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This Week: Construction spending, Fed survey, US jobs report

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The Commerce Department issues its October tally of U.S. construction spending Tuesday

A look at some of the key business events and economic indicators upcoming this week:

EYE ON CONSTRUCTION

U.S. construction spending has been mostly rising this year after a spring swoon caused by the economic fallout from the pandemic.

Spending fell in March, April and May and has notched gains every month since, including a 0.3% increase in September. Spending on residential construction has been particularly strong as builders move to capitalize on a red hot housing market. Did the trend continue in October? Find out Tuesday, when the Commerce Department issues its latest monthly construction spending data.

Construction spending, monthly percent change, seasonally adjusted:

May -1.3

June 1.0

July 1.1

Aug. 0.8

Sept. 0.3

Oct. (est.) 0.7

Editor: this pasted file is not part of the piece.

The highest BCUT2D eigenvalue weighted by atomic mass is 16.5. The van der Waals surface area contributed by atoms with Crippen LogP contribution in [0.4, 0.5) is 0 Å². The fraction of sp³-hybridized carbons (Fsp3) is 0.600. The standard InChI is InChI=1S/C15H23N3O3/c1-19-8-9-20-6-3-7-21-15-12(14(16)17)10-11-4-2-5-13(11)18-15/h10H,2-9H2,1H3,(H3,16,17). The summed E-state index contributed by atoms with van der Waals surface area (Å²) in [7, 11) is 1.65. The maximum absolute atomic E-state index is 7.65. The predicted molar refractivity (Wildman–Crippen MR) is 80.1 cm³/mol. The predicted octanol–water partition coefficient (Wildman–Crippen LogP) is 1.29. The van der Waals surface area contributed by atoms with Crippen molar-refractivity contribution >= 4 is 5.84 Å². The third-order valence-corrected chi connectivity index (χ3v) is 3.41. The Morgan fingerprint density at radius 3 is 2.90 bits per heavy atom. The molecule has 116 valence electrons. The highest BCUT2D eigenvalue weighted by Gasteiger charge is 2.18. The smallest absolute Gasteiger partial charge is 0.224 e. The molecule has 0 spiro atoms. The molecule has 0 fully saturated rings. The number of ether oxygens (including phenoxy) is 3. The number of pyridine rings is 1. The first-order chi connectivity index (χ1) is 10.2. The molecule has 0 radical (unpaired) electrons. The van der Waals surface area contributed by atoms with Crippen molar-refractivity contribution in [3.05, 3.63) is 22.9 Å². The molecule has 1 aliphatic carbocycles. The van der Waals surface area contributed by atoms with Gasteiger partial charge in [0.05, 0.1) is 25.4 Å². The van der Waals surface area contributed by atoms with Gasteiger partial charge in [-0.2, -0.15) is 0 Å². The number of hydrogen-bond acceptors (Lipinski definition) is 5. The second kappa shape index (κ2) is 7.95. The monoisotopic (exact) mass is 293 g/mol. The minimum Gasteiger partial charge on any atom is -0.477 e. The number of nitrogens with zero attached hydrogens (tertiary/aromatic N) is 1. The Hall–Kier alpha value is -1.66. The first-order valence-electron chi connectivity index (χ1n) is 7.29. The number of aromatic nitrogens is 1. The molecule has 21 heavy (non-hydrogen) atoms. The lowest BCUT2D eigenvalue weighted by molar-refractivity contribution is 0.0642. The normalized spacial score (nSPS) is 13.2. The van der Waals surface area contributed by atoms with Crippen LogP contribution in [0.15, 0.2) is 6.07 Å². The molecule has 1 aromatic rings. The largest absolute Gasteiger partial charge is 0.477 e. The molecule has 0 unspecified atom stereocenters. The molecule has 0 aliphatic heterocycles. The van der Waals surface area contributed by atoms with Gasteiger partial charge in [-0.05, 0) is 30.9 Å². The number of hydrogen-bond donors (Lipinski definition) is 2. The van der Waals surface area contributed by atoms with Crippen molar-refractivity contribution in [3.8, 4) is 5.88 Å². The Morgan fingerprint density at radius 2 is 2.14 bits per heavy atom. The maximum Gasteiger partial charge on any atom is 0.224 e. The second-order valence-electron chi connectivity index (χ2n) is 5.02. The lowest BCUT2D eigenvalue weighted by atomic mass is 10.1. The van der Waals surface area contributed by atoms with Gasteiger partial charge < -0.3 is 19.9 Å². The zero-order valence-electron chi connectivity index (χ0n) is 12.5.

Source: FactSet

ECONOMIC SNAPSHOT

The Federal Reserve delivers findings from its latest survey of business conditions around the country Wednesday.

The report, known as the beige book, is based on responses gathered by the Fed’s 12 regional banks and is used by the central bank to help formulate interest rate policy. The last report, which was issued in late October, found that the U.S. economy was growing at a slight to modest pace. It also documented many areas of economic activity hobbled by the pandemic.

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ALL ABOUT JOBS

Economists predict hiring in the U.S. increased in November after declining the previous three months.

They expect the Labor Department will report Friday that nonfarm employers added 700,000 jobs in November. That would be an increase from October, when the economy added 638,000 jobs and the national unemployment rate dropped a full percentage point to 6.9%. The pace of hiring has not been robust enough to rapidly absorb the millions of Americans who were thrown out of work by the pandemic recession.

Nonfarm payrolls, monthly change, seasonally adjusted:

June 4,781,000

July 1,761,000

Aug. 1,493,000

Sept. 672,000

Oct. 638,000

Nov. (est.) 700,000

Source: FactSet

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